Tuesday, March 18, 2008

Using Rice Paper

Lately I have been working with a fair amount of rice paper applications to my paintings. At first I was just crumbling it up, wetting it and letting it dry like that. Then I would spread it out and using acrylic medium apply it to the painted canvas (you can see examples of this in earlier posting on this blog or on my web site in the Contemplation Series). But my work has progressed from there...I am now using any left over paint to paint the rice paper or even to just clean off brushes. Below is a photo which shows a stack of various weights of painted paper. Some is thin like tissue and other is thick. Some I purchased in sheets and other in a roll. You might be able to see some of my paintings in a few of these...

Sometimes, I don't use the rice paper for cleaning brushes, but will use it to take prints from a wet canvas. Like I have said before, I will apply the paint thickly to a canvas, then press a series of rice papers over the wet paint and lift it off...sometimes doing it more than one time. I love the different textures and looks you can get depending on how the paper is removed.

The example below shows a couple of "liftings" from a canvas. You can see the lines of the overlap. One thing which was interesting about this was I applied the paint thickly onto the canvas directly from the tubes or tubs. When I first took a lift, there was no white visible. With a couple of other lifts, the white magically appeared. It was so much fun to see this happen.

Other times I do not do it this way. Below you will see some thin "tissue" rice paper. This was hanging up (see the clothes pins - pegs - in the photo). I liked the way the blues and paynes gray worked on this particular paper. When I had a thin brush in the cream paint, I hit it with a few gestural marks. I do not know any Asian language, so if this says something, it is completely coincidental (if you know it says something, please let me know).

I have this one in the back of my head to use in some way. I am just not sure yet how it will play out.

So how about you? Do you have a stack of "papers" (maybe not in paper form, either...I also have a collection of dry acrylic paint blobs) which influence your work? And is happenstance appealing to you?

I look forward to hearing from you.


Unknown said...

Kim, I love these experiments with randomly coloured rice-paper, especially the last blue-paynegrey one with it's gestural marks. Looking forward to what you will do with it. The other one with the white marks is interesting too! It is all very inspiring because I have messed up 5 or 6 canvases last weekend, in a fury, now they are standing there, in a colour like salmon-orange, not what I want them to look like, I have overpainted three mask-faces which were quite ok but making me angry standing there in the corner looking sour. :)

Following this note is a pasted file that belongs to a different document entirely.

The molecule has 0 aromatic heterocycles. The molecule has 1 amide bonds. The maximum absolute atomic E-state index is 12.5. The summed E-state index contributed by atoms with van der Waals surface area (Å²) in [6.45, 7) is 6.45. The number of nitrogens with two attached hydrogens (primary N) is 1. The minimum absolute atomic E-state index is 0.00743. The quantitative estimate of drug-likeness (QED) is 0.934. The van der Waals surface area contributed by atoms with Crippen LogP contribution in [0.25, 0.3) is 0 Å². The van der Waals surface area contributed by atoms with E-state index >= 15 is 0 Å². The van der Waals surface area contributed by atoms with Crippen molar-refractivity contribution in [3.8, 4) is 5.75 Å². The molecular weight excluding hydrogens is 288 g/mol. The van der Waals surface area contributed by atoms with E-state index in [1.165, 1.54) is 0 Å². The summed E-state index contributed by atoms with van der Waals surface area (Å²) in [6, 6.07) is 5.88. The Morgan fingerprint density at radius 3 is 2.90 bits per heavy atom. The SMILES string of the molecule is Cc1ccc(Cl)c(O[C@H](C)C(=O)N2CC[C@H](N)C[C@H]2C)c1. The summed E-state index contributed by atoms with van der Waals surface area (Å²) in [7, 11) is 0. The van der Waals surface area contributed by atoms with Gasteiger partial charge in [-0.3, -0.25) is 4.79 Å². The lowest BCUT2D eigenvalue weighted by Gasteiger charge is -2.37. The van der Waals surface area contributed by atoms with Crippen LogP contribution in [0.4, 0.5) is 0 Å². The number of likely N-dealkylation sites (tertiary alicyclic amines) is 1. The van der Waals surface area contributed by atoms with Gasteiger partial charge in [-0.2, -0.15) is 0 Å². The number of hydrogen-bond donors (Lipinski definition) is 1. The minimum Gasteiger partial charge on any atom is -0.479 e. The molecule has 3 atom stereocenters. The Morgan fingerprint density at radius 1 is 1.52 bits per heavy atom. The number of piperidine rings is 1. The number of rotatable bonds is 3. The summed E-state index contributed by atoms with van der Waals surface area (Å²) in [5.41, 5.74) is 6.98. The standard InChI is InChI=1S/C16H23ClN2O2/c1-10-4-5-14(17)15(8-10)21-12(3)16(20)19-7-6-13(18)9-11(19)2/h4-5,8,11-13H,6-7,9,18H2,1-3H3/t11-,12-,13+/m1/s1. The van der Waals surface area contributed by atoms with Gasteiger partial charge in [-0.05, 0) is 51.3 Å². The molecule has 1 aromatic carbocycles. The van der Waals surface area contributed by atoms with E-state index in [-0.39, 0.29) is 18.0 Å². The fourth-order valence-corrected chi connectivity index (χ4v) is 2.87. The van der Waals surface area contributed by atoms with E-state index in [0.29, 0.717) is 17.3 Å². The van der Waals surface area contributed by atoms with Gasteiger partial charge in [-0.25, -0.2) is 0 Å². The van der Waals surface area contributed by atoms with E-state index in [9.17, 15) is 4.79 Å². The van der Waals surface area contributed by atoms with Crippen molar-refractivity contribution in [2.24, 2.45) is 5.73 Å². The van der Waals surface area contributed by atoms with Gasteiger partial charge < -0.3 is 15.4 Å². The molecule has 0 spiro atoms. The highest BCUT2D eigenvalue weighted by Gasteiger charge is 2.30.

So, perhaps I should put my hand to some material again, like paper or cloth, and go at it with new energy but at the same time I find it difficult to hop from the watercolour to the acrylic paints and to "heavier" material. Perhaps this would be different if I had a huge studio, where I could wander from one special corner into the other, have tea with visitors on the special studio sofa beside the special coffee table on which there would be a large vase with 100 tulips in different colours and then I'd slam paint onto large canvases whenever I feel like it and .............oh well, forget it, if I can't do it here, I can't do it anywhere:)
Thanks so much for the inspiration , as always, and the fun, enjoy your day

Andrea and Kim said...

Oh I hear you about the larger studio! That would be lovely, wouldn't it? I think that is one reason I paint a little while, then come down to the computer to work... studio upstairs and computer downstairs. I do think our environments make a huge impact on what we produce and what we do not!

I am glad you liked the inspiration today. It has been working well for me.

Hang in there with the paintings...it will work out. Sometimes we just have to live with something before we see what we need to see. The inspiration comes when we are ready to receive it!

Thanks Again, Andrea!

david mcmahon said...

How thought-provoking. Paper is crucial to me, as a novelist and as a photographer and as a watercolour artist.

Now I'm off to buy photographic rice paper with emulsion, to print some more arty photos!

Stay tuned ....

Andrea and Kim said...

Yes, you are a paper man! I just love all kinds of paper...the feel of it just excites me a lot. Fabric will do the same thing from time to time.

Ohhh, photographic rice paper sounds fantastic! You know I will be watching your blog closely!

Thanks David!

Wurzerl said...

Dear Kim,
another interesting post - rice paper!!! The right paper is a very important thing! Smooth (?) paper can be necessary to do for example a wood engraving. But mostly it' s boring and dead. It cann't work for itself.
Rice paper is alive and works. Sometimes it' s a great surprise, when it works more then you planed.
I think you understand what I mean (I hope so). I prefer rice paper when I paint in the Asian style. So I can tell you that the white part in your blue picture isn' t a word in the Asian language. Only the both of horizontal strokes shows the figure "2" two.
I think paper with structure like the rice paper is good for your style and your temperament. Aries need the provocation.
Have a good time Wurzerl

Anonymous said...

Ups... just in same moment I wanted to send up a very long comment, your comment came in my blog, and I losed my comment. Once more, but not so long. First thank you for your idea, I had the same when I saw the headgear.
I think the rice paper is a very good material for Aries. I take only this one for my Chinese Painting. It is alive, it is working, it is a surprise and very often an accident, it is an adventure, and Andrea, you and me,we need this provocation to work.